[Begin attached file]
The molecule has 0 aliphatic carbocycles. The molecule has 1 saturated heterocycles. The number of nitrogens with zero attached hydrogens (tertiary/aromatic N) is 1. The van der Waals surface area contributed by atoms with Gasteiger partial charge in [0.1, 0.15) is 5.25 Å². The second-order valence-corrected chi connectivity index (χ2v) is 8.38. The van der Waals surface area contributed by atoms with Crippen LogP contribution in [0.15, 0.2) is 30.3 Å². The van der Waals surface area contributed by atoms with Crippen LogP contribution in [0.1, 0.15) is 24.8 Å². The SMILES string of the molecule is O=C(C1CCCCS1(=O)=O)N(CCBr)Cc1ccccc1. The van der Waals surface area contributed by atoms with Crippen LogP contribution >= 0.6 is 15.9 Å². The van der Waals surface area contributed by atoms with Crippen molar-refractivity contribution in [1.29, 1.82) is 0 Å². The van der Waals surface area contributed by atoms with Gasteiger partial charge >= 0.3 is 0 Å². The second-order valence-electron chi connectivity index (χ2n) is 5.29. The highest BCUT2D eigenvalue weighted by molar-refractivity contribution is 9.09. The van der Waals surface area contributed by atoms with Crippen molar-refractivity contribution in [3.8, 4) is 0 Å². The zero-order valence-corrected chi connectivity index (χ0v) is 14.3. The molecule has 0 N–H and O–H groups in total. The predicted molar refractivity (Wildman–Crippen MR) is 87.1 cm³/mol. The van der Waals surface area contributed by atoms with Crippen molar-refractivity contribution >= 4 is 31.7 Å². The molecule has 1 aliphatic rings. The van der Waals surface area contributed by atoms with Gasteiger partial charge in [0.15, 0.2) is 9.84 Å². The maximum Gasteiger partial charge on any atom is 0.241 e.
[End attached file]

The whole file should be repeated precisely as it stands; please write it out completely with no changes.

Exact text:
The molecule has 0 aliphatic carbocycles. The molecule has 1 saturated heterocycles. The number of nitrogens with zero attached hydrogens (tertiary/aromatic N) is 1. The van der Waals surface area contributed by atoms with Gasteiger partial charge in [0.1, 0.15) is 5.25 Å². The second-order valence-corrected chi connectivity index (χ2v) is 8.38. The van der Waals surface area contributed by atoms with Crippen LogP contribution in [0.15, 0.2) is 30.3 Å². The van der Waals surface area contributed by atoms with Crippen LogP contribution in [0.1, 0.15) is 24.8 Å². The SMILES string of the molecule is O=C(C1CCCCS1(=O)=O)N(CCBr)Cc1ccccc1. The van der Waals surface area contributed by atoms with Crippen LogP contribution >= 0.6 is 15.9 Å². The van der Waals surface area contributed by atoms with Crippen molar-refractivity contribution in [1.29, 1.82) is 0 Å². The van der Waals surface area contributed by atoms with Gasteiger partial charge >= 0.3 is 0 Å². The second-order valence-electron chi connectivity index (χ2n) is 5.29. The highest BCUT2D eigenvalue weighted by molar-refractivity contribution is 9.09. The van der Waals surface area contributed by atoms with Crippen molar-refractivity contribution in [3.8, 4) is 0 Å². The zero-order valence-corrected chi connectivity index (χ0v) is 14.3. The molecule has 0 N–H and O–H groups in total. The predicted molar refractivity (Wildman–Crippen MR) is 87.1 cm³/mol. The van der Waals surface area contributed by atoms with Crippen molar-refractivity contribution >= 4 is 31.7 Å². The molecule has 1 aliphatic rings. The van der Waals surface area contributed by atoms with Gasteiger partial charge in [0.15, 0.2) is 9.84 Å². The maximum Gasteiger partial charge on any atom is 0.241 e.